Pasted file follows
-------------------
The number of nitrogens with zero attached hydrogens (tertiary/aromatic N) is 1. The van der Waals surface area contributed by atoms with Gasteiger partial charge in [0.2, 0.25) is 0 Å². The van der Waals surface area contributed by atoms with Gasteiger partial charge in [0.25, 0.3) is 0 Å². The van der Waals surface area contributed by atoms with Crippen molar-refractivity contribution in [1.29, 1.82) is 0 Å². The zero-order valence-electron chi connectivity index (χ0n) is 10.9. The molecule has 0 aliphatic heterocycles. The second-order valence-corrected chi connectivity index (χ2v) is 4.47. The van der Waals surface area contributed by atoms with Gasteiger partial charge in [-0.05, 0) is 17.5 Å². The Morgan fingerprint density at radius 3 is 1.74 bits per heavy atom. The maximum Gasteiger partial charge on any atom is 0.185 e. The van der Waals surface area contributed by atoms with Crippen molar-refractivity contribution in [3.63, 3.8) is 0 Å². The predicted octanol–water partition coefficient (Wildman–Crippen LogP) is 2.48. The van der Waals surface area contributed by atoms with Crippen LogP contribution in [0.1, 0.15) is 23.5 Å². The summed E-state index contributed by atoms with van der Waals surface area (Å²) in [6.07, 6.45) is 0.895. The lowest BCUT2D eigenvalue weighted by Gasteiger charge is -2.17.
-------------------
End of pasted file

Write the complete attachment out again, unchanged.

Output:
The number of nitrogens with zero attached hydrogens (tertiary/aromatic N) is 1. The van der Waals surface area contributed by atoms with Gasteiger partial charge in [0.2, 0.25) is 0 Å². The van der Waals surface area contributed by atoms with Gasteiger partial charge in [0.25, 0.3) is 0 Å². The van der Waals surface area contributed by atoms with Crippen molar-refractivity contribution in [1.29, 1.82) is 0 Å². The zero-order valence-electron chi connectivity index (χ0n) is 10.9. The molecule has 0 aliphatic heterocycles. The second-order valence-corrected chi connectivity index (χ2v) is 4.47. The van der Waals surface area contributed by atoms with Gasteiger partial charge in [-0.05, 0) is 17.5 Å². The Morgan fingerprint density at radius 3 is 1.74 bits per heavy atom. The maximum Gasteiger partial charge on any atom is 0.185 e. The van der Waals surface area contributed by atoms with Crippen molar-refractivity contribution in [3.63, 3.8) is 0 Å². The predicted octanol–water partition coefficient (Wildman–Crippen LogP) is 2.48. The van der Waals surface area contributed by atoms with Crippen LogP contribution in [0.1, 0.15) is 23.5 Å². The summed E-state index contributed by atoms with van der Waals surface area (Å²) in [6.07, 6.45) is 0.895. The lowest BCUT2D eigenvalue weighted by Gasteiger charge is -2.17.